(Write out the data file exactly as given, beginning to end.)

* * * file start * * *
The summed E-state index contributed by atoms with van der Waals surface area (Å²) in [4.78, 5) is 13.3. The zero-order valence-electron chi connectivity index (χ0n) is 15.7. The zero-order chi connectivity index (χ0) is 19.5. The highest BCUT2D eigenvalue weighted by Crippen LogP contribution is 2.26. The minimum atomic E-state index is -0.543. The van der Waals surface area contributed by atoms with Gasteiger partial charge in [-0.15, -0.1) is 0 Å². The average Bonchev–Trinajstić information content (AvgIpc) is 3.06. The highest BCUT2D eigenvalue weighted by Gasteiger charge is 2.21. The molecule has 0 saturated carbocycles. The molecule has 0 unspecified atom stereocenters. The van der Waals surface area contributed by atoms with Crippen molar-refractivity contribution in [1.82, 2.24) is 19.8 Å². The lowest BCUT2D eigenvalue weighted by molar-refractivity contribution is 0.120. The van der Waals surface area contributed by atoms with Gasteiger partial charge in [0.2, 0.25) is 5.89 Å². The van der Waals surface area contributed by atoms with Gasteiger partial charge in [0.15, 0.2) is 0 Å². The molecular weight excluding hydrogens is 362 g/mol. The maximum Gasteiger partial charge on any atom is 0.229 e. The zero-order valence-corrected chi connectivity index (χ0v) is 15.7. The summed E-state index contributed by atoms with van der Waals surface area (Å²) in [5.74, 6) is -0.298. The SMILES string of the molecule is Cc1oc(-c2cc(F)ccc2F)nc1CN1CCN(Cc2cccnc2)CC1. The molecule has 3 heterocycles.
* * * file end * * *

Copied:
The summed E-state index contributed by atoms with van der Waals surface area (Å²) in [4.78, 5) is 13.3. The zero-order valence-electron chi connectivity index (χ0n) is 15.7. The zero-order chi connectivity index (χ0) is 19.5. The highest BCUT2D eigenvalue weighted by Crippen LogP contribution is 2.26. The minimum atomic E-state index is -0.543. The van der Waals surface area contributed by atoms with Gasteiger partial charge in [-0.15, -0.1) is 0 Å². The average Bonchev–Trinajstić information content (AvgIpc) is 3.06. The highest BCUT2D eigenvalue weighted by Gasteiger charge is 2.21. The molecule has 0 saturated carbocycles. The molecule has 0 unspecified atom stereocenters. The van der Waals surface area contributed by atoms with Crippen molar-refractivity contribution in [1.82, 2.24) is 19.8 Å². The lowest BCUT2D eigenvalue weighted by molar-refractivity contribution is 0.120. The van der Waals surface area contributed by atoms with Gasteiger partial charge in [0.2, 0.25) is 5.89 Å². The van der Waals surface area contributed by atoms with Gasteiger partial charge in [0.15, 0.2) is 0 Å². The molecular weight excluding hydrogens is 362 g/mol. The maximum Gasteiger partial charge on any atom is 0.229 e. The zero-order valence-corrected chi connectivity index (χ0v) is 15.7. The summed E-state index contributed by atoms with van der Waals surface area (Å²) in [5.74, 6) is -0.298. The SMILES string of the molecule is Cc1oc(-c2cc(F)ccc2F)nc1CN1CCN(Cc2cccnc2)CC1. The molecule has 3 heterocycles.